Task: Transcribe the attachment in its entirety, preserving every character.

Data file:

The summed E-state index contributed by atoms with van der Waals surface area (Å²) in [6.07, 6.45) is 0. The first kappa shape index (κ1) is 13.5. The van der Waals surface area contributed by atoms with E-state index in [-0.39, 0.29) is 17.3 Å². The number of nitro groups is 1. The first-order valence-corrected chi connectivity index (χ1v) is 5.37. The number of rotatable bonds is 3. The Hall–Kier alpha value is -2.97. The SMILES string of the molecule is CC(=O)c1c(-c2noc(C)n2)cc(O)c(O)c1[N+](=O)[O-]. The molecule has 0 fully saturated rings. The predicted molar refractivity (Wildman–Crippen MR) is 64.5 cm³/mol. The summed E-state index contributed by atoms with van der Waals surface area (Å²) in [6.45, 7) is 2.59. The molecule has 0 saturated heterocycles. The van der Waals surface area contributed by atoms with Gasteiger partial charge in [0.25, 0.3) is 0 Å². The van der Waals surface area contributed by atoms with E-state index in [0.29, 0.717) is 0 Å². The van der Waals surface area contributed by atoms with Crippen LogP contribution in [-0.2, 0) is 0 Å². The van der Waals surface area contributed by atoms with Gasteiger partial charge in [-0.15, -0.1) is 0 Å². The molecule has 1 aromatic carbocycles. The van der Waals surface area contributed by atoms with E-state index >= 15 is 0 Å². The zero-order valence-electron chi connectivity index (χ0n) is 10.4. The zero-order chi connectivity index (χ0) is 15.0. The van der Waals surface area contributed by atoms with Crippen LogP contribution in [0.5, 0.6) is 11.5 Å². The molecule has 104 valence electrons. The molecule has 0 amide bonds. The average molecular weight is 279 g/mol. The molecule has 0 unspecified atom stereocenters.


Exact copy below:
The summed E-state index contributed by atoms with van der Waals surface area (Å²) in [6.07, 6.45) is 0. The first kappa shape index (κ1) is 13.5. The van der Waals surface area contributed by atoms with E-state index in [-0.39, 0.29) is 17.3 Å². The number of nitro groups is 1. The first-order valence-corrected chi connectivity index (χ1v) is 5.37. The number of rotatable bonds is 3. The Hall–Kier alpha value is -2.97. The SMILES string of the molecule is CC(=O)c1c(-c2noc(C)n2)cc(O)c(O)c1[N+](=O)[O-]. The molecule has 0 fully saturated rings. The predicted molar refractivity (Wildman–Crippen MR) is 64.5 cm³/mol. The summed E-state index contributed by atoms with van der Waals surface area (Å²) in [6.45, 7) is 2.59. The molecule has 0 saturated heterocycles. The van der Waals surface area contributed by atoms with Gasteiger partial charge in [0.25, 0.3) is 0 Å². The van der Waals surface area contributed by atoms with E-state index in [0.29, 0.717) is 0 Å². The van der Waals surface area contributed by atoms with Crippen LogP contribution in [-0.2, 0) is 0 Å². The van der Waals surface area contributed by atoms with Gasteiger partial charge in [-0.15, -0.1) is 0 Å². The molecule has 1 aromatic carbocycles. The van der Waals surface area contributed by atoms with E-state index >= 15 is 0 Å². The zero-order valence-electron chi connectivity index (χ0n) is 10.4. The zero-order chi connectivity index (χ0) is 15.0. The van der Waals surface area contributed by atoms with Crippen LogP contribution in [0.5, 0.6) is 11.5 Å². The molecule has 104 valence electrons. The molecule has 0 amide bonds. The average molecular weight is 279 g/mol. The molecule has 0 unspecified atom stereocenters.